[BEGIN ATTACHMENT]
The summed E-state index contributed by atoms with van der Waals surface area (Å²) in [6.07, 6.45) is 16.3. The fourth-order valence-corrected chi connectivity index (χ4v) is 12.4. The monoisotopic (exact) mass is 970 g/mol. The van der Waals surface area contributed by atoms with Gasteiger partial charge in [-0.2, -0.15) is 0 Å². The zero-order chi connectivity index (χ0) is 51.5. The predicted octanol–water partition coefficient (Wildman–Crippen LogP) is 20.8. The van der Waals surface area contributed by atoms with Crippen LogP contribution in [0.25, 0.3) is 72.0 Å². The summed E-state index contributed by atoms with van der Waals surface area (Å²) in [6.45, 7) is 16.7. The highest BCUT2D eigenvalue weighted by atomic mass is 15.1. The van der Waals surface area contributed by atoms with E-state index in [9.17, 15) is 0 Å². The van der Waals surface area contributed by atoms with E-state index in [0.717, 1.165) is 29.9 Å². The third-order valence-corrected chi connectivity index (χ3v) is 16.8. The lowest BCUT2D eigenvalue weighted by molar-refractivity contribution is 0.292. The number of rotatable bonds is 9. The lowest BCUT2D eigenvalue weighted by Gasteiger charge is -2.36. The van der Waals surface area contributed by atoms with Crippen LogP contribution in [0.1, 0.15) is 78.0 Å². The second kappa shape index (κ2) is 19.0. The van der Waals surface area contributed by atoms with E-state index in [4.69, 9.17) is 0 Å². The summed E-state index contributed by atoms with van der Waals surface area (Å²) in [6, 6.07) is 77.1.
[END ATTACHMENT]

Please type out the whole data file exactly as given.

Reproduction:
The summed E-state index contributed by atoms with van der Waals surface area (Å²) in [6.07, 6.45) is 16.3. The fourth-order valence-corrected chi connectivity index (χ4v) is 12.4. The monoisotopic (exact) mass is 970 g/mol. The van der Waals surface area contributed by atoms with Gasteiger partial charge in [-0.2, -0.15) is 0 Å². The zero-order chi connectivity index (χ0) is 51.5. The predicted octanol–water partition coefficient (Wildman–Crippen LogP) is 20.8. The van der Waals surface area contributed by atoms with Crippen LogP contribution in [0.25, 0.3) is 72.0 Å². The summed E-state index contributed by atoms with van der Waals surface area (Å²) in [6.45, 7) is 16.7. The highest BCUT2D eigenvalue weighted by atomic mass is 15.1. The van der Waals surface area contributed by atoms with E-state index in [9.17, 15) is 0 Å². The van der Waals surface area contributed by atoms with E-state index in [0.717, 1.165) is 29.9 Å². The third-order valence-corrected chi connectivity index (χ3v) is 16.8. The lowest BCUT2D eigenvalue weighted by molar-refractivity contribution is 0.292. The number of rotatable bonds is 9. The lowest BCUT2D eigenvalue weighted by Gasteiger charge is -2.36. The van der Waals surface area contributed by atoms with Crippen LogP contribution in [0.1, 0.15) is 78.0 Å². The second kappa shape index (κ2) is 19.0. The van der Waals surface area contributed by atoms with E-state index in [4.69, 9.17) is 0 Å². The summed E-state index contributed by atoms with van der Waals surface area (Å²) in [6, 6.07) is 77.1.